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More Palm Oil has been washed up on the beach at Formby which is fatal to dogs


Unfortunately more palm oil has been washed up on the beach at Formby on Ravenmeols part and also northwards towards Victoria Road.


A Sefton Coast Landscape Partnerships spokesperson said: "In a 24 hour period from Tuesday 3rd April, Sefton Council staff recovered four bags of the palm oil material from Crosby beach whilst the National Trust team have found palm oil debris south of Lifeboat Road in Formby."


"Inspections at Ainsdale and Southport have yet to reveal debris washing up there."


"The yellow waxy material, with a grey outer crust, is harmless to humans, but can be fatal to dogs if they eat it. Dogs also find the material attractive, so are likely to head towards it. Pets should be kept under close control on the beach at present, especially on the tideline, although the material can appear anywhere after high tides, owners should remain vigilant."


"Warning notices are in place at Sefton Council managed beach entrances and have been in place since last November when the major palm oil debris arrival began."

In November last year, the National Trust in Formby confirmed that 6 tonnes of Palm Oil was collected in just over a week but not much has been seen this year until now. Warning signs are up at National Trust property prior to entering the beach.

A spokesman from National Trust Formby said: "Please keep a close eye on your dogs and don't let them eat anything."

This is the Rangers dog Chip who ate some Palm Oil


"Ranger dog Chip managed to scoff a big chunk on Wednesday 4th April which resulted in a trip to the vets! He's feeling a bit sorry for himself but is otherwise ok."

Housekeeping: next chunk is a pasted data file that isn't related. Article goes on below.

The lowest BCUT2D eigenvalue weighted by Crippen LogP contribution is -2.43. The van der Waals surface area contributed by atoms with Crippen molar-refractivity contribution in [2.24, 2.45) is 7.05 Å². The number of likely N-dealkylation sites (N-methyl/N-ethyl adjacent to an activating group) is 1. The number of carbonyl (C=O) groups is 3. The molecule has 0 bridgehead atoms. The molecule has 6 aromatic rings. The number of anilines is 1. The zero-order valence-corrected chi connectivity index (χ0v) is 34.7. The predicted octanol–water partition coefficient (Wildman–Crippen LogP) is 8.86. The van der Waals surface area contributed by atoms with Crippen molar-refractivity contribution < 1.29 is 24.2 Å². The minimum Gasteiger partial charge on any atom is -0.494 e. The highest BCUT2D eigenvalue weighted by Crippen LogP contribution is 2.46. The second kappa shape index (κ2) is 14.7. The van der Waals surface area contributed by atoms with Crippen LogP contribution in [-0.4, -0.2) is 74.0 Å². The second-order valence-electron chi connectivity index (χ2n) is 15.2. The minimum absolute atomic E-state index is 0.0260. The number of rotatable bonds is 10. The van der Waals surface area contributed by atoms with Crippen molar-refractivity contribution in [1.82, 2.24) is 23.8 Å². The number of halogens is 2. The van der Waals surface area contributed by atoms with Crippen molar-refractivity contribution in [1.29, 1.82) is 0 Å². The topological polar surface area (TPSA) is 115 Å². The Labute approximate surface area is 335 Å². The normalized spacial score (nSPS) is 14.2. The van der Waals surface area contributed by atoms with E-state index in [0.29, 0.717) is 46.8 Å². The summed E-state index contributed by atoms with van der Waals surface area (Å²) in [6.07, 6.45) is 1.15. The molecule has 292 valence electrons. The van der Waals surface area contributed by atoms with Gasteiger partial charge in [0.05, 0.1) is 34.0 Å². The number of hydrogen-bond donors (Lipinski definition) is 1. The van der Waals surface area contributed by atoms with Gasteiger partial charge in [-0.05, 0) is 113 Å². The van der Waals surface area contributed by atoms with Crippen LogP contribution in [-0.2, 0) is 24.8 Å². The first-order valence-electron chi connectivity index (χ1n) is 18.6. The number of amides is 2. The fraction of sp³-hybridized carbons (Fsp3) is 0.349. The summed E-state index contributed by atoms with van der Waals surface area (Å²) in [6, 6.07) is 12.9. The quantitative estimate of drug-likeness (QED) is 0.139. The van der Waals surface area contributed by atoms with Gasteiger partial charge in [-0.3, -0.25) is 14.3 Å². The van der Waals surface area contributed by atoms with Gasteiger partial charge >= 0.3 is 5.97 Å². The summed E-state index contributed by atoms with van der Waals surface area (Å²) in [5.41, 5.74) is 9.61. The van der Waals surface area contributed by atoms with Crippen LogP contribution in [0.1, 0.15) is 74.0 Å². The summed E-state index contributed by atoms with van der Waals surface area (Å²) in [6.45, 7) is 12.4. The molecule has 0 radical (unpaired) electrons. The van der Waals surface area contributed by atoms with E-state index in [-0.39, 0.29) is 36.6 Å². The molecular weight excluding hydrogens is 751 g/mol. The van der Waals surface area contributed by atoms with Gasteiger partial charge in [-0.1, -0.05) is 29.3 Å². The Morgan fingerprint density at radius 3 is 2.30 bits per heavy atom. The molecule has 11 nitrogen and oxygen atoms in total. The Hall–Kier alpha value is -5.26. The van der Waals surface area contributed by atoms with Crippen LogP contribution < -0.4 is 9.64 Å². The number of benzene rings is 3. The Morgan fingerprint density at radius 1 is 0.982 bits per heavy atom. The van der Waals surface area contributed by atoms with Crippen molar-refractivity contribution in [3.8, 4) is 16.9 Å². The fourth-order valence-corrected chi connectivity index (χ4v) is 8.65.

Palm oil is a natural product used mainly in food processing and it can legally be released into the sea by ships. However, palm can be contaminated with fuel waste and other toxins and in solid form can be extremely harmful to dogs.

According to Sefton Council, recent stormy weather means that decaying palm oil from a 26 year old shipwreck may wash up along the coastline. The source of the substance is believed to be the wreck of the product tanker Kimya. In January 1991, the Kimya was caught in a severe storm in the Irish Sea, about 15 nm southwest of Holyhead; she radioed a mayday and reported a list of 45 degrees, and she capsized within 15 minutes of the call. When she sank, she took her load of palm oil to the bottom. Rescuers were only able to save two members of her 12-man crew.


The Kimya was identified as the source of another palm oil spill that came ashore in Anglesey in March. The severe storms lay November over the UK – Storm Aileen, Storm Brian and ex-hurricane Ophelia – may have moved the wreck again and dislodged some of its cargo, which is still washing up now.


More updates as we get them. For more information, please contact Sefton Council's coast and countryside team on 0151 934 2967.

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